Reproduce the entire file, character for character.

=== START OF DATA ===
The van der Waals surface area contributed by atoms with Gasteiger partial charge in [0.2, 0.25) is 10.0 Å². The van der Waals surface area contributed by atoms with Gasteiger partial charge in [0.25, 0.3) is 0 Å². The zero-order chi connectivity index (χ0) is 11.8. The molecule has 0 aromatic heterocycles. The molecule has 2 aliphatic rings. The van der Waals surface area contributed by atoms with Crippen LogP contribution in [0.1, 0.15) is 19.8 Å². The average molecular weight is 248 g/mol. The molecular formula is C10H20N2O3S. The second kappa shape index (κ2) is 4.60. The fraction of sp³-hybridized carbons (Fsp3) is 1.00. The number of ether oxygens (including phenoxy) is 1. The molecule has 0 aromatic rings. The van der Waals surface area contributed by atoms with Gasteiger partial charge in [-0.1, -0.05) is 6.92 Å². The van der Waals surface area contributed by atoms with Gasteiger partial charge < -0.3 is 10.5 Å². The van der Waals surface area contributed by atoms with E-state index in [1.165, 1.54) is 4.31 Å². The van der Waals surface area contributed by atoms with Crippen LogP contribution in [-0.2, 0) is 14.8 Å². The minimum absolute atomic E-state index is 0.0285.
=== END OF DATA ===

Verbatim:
The van der Waals surface area contributed by atoms with Gasteiger partial charge in [0.2, 0.25) is 10.0 Å². The van der Waals surface area contributed by atoms with Gasteiger partial charge in [0.25, 0.3) is 0 Å². The zero-order chi connectivity index (χ0) is 11.8. The molecule has 0 aromatic heterocycles. The molecule has 2 aliphatic rings. The van der Waals surface area contributed by atoms with Crippen LogP contribution in [0.1, 0.15) is 19.8 Å². The average molecular weight is 248 g/mol. The molecular formula is C10H20N2O3S. The second kappa shape index (κ2) is 4.60. The fraction of sp³-hybridized carbons (Fsp3) is 1.00. The number of ether oxygens (including phenoxy) is 1. The molecule has 0 aromatic rings. The van der Waals surface area contributed by atoms with Gasteiger partial charge in [-0.1, -0.05) is 6.92 Å². The van der Waals surface area contributed by atoms with Gasteiger partial charge < -0.3 is 10.5 Å². The van der Waals surface area contributed by atoms with E-state index in [1.165, 1.54) is 4.31 Å². The van der Waals surface area contributed by atoms with Crippen LogP contribution in [-0.2, 0) is 14.8 Å². The minimum absolute atomic E-state index is 0.0285.